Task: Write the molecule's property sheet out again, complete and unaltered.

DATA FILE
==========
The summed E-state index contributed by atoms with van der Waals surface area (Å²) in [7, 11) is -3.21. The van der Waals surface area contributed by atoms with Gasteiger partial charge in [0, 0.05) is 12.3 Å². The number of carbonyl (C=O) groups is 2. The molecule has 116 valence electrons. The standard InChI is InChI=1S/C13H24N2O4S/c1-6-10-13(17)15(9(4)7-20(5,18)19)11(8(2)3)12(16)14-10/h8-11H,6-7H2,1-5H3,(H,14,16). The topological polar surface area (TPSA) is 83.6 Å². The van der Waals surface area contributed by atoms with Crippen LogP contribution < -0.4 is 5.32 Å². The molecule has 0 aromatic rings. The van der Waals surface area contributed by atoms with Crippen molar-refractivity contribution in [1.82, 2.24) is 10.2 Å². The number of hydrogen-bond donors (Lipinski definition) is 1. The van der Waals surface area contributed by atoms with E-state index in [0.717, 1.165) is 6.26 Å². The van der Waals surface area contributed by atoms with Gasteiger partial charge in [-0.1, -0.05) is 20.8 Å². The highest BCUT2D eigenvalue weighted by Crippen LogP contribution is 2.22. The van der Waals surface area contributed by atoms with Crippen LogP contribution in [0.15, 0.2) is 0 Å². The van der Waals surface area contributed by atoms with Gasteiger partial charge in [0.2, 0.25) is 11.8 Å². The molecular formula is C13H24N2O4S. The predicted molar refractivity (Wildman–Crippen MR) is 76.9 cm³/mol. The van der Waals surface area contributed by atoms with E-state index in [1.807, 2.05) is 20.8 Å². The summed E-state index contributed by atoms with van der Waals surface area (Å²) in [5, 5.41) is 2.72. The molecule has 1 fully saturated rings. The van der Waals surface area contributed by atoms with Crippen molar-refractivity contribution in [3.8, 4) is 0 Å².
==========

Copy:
The summed E-state index contributed by atoms with van der Waals surface area (Å²) in [7, 11) is -3.21. The van der Waals surface area contributed by atoms with Gasteiger partial charge in [0, 0.05) is 12.3 Å². The number of carbonyl (C=O) groups is 2. The molecule has 116 valence electrons. The standard InChI is InChI=1S/C13H24N2O4S/c1-6-10-13(17)15(9(4)7-20(5,18)19)11(8(2)3)12(16)14-10/h8-11H,6-7H2,1-5H3,(H,14,16). The topological polar surface area (TPSA) is 83.6 Å². The van der Waals surface area contributed by atoms with Crippen LogP contribution < -0.4 is 5.32 Å². The molecule has 0 aromatic rings. The van der Waals surface area contributed by atoms with Crippen molar-refractivity contribution in [1.82, 2.24) is 10.2 Å². The number of hydrogen-bond donors (Lipinski definition) is 1. The van der Waals surface area contributed by atoms with E-state index in [0.717, 1.165) is 6.26 Å². The van der Waals surface area contributed by atoms with Gasteiger partial charge in [-0.1, -0.05) is 20.8 Å². The highest BCUT2D eigenvalue weighted by Crippen LogP contribution is 2.22. The van der Waals surface area contributed by atoms with Crippen LogP contribution in [0.15, 0.2) is 0 Å². The van der Waals surface area contributed by atoms with Gasteiger partial charge in [0.2, 0.25) is 11.8 Å². The molecular formula is C13H24N2O4S. The predicted molar refractivity (Wildman–Crippen MR) is 76.9 cm³/mol. The van der Waals surface area contributed by atoms with E-state index in [1.807, 2.05) is 20.8 Å². The summed E-state index contributed by atoms with van der Waals surface area (Å²) in [5, 5.41) is 2.72. The molecule has 1 fully saturated rings. The van der Waals surface area contributed by atoms with Crippen molar-refractivity contribution in [3.8, 4) is 0 Å².